A visibly infuriated Rep. Louie Gohmert (R-Texas) tore into Attorney General Eric Holder after his time expired in a House Judiciary Committee hearing Wednesday. The exchange, about the FBI's investigation into deceased Boston Marathon bombing suspect Tamerlan Tsarnaev, marked a low point in congressional civility.
Gohmert alleged that the FBI failed to question Tsarnaev in a "thorough enough" manner despite a tip from Russia that he had been "radicalized," even as the federal government was "going after" Christian groups like that of Billy Graham.
"You've made statements as matters of fact--," Holder began in response.
"You point out one thing that I said that was not true," shot back Gohmert.
House Judiciary Committee Chairman Bob Goodlatte (R-Va.) noted that Gohmert's time had expired. Gohmert asked as a point of personal privilege that the attorney general answer which specific claim Gohmert had made that was untrue. The chairman told Holder to answer.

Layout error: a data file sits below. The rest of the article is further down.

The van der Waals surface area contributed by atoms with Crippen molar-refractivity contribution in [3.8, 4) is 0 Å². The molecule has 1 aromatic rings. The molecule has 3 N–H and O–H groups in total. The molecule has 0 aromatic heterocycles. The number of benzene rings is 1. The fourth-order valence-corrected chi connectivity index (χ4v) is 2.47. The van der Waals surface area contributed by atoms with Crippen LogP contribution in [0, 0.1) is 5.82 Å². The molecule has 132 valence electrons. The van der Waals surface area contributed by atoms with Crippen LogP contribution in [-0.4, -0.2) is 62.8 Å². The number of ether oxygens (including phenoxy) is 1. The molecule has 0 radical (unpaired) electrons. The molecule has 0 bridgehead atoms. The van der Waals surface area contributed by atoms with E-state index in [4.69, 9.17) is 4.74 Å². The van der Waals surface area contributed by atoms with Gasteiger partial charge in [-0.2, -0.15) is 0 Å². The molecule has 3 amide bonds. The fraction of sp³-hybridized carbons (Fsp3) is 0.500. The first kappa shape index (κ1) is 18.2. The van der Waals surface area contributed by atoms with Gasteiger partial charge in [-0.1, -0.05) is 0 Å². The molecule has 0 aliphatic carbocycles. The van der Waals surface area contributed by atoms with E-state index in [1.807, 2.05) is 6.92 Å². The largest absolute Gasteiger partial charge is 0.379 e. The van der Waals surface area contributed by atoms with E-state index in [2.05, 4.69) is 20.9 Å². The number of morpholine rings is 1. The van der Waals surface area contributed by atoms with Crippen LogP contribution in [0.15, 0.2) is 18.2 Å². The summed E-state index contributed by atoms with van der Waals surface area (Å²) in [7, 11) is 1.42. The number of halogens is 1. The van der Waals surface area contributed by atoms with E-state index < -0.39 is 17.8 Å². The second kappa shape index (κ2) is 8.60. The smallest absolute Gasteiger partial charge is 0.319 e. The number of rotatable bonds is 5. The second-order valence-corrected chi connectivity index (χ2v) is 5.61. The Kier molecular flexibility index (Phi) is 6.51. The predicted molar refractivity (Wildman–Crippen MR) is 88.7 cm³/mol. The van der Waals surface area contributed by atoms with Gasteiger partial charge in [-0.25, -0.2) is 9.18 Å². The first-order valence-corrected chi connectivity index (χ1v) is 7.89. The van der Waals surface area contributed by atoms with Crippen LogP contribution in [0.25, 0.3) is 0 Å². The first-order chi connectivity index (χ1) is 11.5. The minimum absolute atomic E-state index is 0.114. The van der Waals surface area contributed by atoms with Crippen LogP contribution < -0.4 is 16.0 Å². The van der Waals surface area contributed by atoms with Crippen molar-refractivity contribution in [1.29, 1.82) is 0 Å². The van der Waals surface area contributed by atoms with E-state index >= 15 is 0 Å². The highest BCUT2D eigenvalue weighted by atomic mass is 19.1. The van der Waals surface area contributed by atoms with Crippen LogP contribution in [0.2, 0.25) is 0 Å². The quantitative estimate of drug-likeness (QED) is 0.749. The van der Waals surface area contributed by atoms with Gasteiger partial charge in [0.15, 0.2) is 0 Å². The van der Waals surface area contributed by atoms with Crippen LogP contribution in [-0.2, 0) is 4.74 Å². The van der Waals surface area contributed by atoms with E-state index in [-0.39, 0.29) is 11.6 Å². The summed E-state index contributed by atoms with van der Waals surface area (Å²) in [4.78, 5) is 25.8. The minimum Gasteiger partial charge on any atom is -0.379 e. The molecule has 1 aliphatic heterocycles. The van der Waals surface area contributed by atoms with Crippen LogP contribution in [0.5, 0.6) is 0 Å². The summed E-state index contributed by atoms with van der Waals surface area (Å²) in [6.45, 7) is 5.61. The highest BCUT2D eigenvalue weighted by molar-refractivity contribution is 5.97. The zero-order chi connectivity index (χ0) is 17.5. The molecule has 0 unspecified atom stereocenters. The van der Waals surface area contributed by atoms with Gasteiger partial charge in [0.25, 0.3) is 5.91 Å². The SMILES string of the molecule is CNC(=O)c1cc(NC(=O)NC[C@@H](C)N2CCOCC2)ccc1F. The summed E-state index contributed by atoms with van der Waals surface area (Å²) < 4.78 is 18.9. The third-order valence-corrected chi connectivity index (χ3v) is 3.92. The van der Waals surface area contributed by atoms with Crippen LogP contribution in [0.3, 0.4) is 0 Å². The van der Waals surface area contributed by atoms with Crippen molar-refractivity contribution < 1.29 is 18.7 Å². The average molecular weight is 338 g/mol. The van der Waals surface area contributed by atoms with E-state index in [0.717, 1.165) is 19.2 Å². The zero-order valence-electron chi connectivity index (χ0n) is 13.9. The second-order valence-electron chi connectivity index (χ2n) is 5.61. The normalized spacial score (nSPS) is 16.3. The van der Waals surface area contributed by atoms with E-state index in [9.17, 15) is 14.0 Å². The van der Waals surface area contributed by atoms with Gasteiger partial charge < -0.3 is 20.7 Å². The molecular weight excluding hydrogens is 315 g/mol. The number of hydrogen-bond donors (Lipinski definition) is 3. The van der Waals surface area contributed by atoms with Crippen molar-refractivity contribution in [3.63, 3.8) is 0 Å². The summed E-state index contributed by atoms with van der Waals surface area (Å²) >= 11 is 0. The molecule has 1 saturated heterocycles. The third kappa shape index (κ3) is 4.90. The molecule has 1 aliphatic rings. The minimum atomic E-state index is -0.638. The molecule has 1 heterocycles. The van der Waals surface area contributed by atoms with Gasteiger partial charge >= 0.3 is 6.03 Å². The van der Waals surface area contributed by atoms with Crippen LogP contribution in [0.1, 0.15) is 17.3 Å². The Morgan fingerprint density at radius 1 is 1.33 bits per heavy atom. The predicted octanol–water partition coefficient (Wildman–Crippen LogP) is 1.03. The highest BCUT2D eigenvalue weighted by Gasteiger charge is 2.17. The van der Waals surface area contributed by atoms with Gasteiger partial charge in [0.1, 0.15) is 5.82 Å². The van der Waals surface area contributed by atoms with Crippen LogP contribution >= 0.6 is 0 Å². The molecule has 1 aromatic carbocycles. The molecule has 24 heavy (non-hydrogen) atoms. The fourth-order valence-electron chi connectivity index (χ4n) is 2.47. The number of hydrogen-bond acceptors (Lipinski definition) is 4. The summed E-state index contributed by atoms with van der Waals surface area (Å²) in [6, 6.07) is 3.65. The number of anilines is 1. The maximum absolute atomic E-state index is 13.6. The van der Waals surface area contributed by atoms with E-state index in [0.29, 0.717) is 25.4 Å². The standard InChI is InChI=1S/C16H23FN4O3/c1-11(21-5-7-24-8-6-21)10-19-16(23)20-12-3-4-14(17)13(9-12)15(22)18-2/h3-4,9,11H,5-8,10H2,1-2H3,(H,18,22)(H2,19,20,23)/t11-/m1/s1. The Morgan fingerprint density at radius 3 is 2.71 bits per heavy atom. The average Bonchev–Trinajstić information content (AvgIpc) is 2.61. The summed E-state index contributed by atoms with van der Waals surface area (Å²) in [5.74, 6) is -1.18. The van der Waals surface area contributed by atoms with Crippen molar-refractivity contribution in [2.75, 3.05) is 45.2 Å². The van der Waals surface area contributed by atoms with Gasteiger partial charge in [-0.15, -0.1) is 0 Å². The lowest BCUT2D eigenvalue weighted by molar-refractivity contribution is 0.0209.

"The only observation I was going to make is that you state as a matter of fact what the FBI did and did not do. Unless somebody has done something inappropriate, you don't have access to the FBI files," said Holder. "I know what the FBI did. You cannot know what I know. That's all."
"I cannot have a witness challenge my character," said Gohmert, as the chairman told him again that his time had expired. Gohmert continued talking as other members of the committee asked him to observe hearing rules and suspend.
Gohmert asked again for a point of personal privilege and said that Holder was "wrong on the things that I asserted as fact." The other members of the committee disputed that his contention was a point of personal privilege.
"The attorney general will not cast aspersions on my asparagus," said Gohmert, in a malapropism for the ages.
Gohmert, known for fiery language and far-out theories, has harshly criticized Holder in the past. The Texas congressman said in April that the attorney general had spent his legal career "helping terrorists."
The confrontation between the two comes as Holder's Justice Department faces intense scrutiny over its seizure of telephone records belonging to Associated Press journalists.